(CN) – Hoteliers required by Los Angeles to maintain guest registry information for unwarranted police access can fight the rule before an en banc appellate panel, the 9th Circuit said Wednesday.
Naranjibhai and Ramilaben Patel claim that the law is unconstitutional under the Fourth Amendment because it invades their private business records without requiring a warrant.
The code requires LA hoteliers to record, keep and hand over to the police all manner of information concerning their guests, including “name and address; total number of guests; make, type and license number of the guest’s vehicle if parked on hotel premises; date and time of arrival; scheduled date of departure; room number; rate charged and collected; method of payment; and the name of the hotel employee who checked the guest in,” according to the court.
U.S. District Judge Dale Fischer sided with the city of Los Angeles after a bench trial, finding that the Patels did not show that they have a privacy interest in the registry information.
A split three-judge panel of the federal appeals court in Pasadena affirmed in July 2012.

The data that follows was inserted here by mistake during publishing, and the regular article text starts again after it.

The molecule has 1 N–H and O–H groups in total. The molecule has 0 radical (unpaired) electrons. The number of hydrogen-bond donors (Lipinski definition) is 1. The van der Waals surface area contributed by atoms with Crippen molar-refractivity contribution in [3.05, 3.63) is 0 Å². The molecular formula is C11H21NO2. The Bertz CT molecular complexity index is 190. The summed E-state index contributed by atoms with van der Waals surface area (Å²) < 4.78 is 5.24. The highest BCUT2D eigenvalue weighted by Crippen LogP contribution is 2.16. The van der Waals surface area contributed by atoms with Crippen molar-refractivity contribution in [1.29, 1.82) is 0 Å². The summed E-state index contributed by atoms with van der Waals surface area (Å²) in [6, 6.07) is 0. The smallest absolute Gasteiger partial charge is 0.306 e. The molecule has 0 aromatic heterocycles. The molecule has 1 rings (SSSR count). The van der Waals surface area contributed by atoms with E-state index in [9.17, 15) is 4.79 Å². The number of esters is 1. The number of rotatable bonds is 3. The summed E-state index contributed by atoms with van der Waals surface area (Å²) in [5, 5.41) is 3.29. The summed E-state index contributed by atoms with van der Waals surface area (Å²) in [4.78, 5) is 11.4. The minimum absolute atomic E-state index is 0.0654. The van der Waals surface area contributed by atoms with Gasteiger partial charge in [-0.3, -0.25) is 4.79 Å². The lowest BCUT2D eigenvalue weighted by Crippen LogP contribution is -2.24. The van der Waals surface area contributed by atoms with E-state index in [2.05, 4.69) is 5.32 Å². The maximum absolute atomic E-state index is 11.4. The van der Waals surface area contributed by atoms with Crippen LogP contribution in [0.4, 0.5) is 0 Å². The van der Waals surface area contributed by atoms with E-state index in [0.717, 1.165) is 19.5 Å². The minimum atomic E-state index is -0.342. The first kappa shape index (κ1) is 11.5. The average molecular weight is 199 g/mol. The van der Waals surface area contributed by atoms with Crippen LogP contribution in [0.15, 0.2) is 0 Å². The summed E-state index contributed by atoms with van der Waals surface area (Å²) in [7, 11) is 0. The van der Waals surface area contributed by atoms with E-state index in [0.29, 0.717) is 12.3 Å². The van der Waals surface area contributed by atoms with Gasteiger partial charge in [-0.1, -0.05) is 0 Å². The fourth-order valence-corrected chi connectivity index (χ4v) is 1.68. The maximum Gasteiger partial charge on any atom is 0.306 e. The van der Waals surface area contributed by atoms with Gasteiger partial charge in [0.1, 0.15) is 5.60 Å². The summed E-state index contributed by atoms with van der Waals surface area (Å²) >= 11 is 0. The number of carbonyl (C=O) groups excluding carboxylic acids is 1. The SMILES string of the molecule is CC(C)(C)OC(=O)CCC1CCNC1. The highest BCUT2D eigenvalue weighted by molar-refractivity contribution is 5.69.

“The Patels have provided no evidence or other basis for us to conclude that they have an objectively reasonable expectation of privacy in the information covered by this ordinance, let alone that all hotel operators do,” Judge Richard Clifton wrote for the panel.
“They cannot meet the standard for a successful facial challenge because they cannot.”
Writing in dissent, Judge Harry Pregerson argued that the majority had ignored the “well-established rule” that “to pass constitutional muster, a warrantless search of a business, like any warrantless search, must be based on a ‘specifically established and well-delineated exception[ ]’ to the Fourth Amendment’s warrant requirement.”
In a brief order published Wednesday, the court announced that a majority of nonrecused active judges had voted to rehear the case en banc before an 11-judge panel.
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